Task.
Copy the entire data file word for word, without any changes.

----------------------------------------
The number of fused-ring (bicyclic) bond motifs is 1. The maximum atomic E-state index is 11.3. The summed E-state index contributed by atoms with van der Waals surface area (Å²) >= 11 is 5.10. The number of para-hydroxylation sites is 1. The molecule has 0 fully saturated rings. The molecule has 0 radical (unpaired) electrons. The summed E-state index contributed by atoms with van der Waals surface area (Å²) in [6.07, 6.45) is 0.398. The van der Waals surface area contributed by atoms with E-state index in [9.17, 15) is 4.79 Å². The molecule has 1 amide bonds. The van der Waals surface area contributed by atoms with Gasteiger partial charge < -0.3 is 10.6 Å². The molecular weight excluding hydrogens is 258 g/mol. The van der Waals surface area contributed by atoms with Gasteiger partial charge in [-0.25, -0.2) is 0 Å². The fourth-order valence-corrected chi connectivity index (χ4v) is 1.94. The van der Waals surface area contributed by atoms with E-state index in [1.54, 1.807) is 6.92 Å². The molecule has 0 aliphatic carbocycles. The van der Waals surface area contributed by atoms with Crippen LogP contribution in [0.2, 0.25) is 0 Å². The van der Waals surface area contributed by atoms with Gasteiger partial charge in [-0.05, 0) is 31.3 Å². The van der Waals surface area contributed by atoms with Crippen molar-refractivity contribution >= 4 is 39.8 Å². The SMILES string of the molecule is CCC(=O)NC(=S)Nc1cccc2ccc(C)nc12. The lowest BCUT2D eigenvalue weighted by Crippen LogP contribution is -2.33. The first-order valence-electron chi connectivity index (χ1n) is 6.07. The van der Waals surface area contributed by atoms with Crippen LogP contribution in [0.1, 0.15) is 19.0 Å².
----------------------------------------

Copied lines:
The number of fused-ring (bicyclic) bond motifs is 1. The maximum atomic E-state index is 11.3. The summed E-state index contributed by atoms with van der Waals surface area (Å²) >= 11 is 5.10. The number of para-hydroxylation sites is 1. The molecule has 0 fully saturated rings. The molecule has 0 radical (unpaired) electrons. The summed E-state index contributed by atoms with van der Waals surface area (Å²) in [6.07, 6.45) is 0.398. The van der Waals surface area contributed by atoms with E-state index in [9.17, 15) is 4.79 Å². The molecule has 1 amide bonds. The van der Waals surface area contributed by atoms with Gasteiger partial charge < -0.3 is 10.6 Å². The molecular weight excluding hydrogens is 258 g/mol. The van der Waals surface area contributed by atoms with Gasteiger partial charge in [-0.25, -0.2) is 0 Å². The fourth-order valence-corrected chi connectivity index (χ4v) is 1.94. The van der Waals surface area contributed by atoms with E-state index in [1.54, 1.807) is 6.92 Å². The molecule has 0 aliphatic carbocycles. The van der Waals surface area contributed by atoms with Crippen LogP contribution in [0.2, 0.25) is 0 Å². The van der Waals surface area contributed by atoms with Gasteiger partial charge in [-0.05, 0) is 31.3 Å². The van der Waals surface area contributed by atoms with Crippen molar-refractivity contribution >= 4 is 39.8 Å². The SMILES string of the molecule is CCC(=O)NC(=S)Nc1cccc2ccc(C)nc12. The lowest BCUT2D eigenvalue weighted by Crippen LogP contribution is -2.33. The first-order valence-electron chi connectivity index (χ1n) is 6.07. The van der Waals surface area contributed by atoms with Crippen LogP contribution in [0.1, 0.15) is 19.0 Å².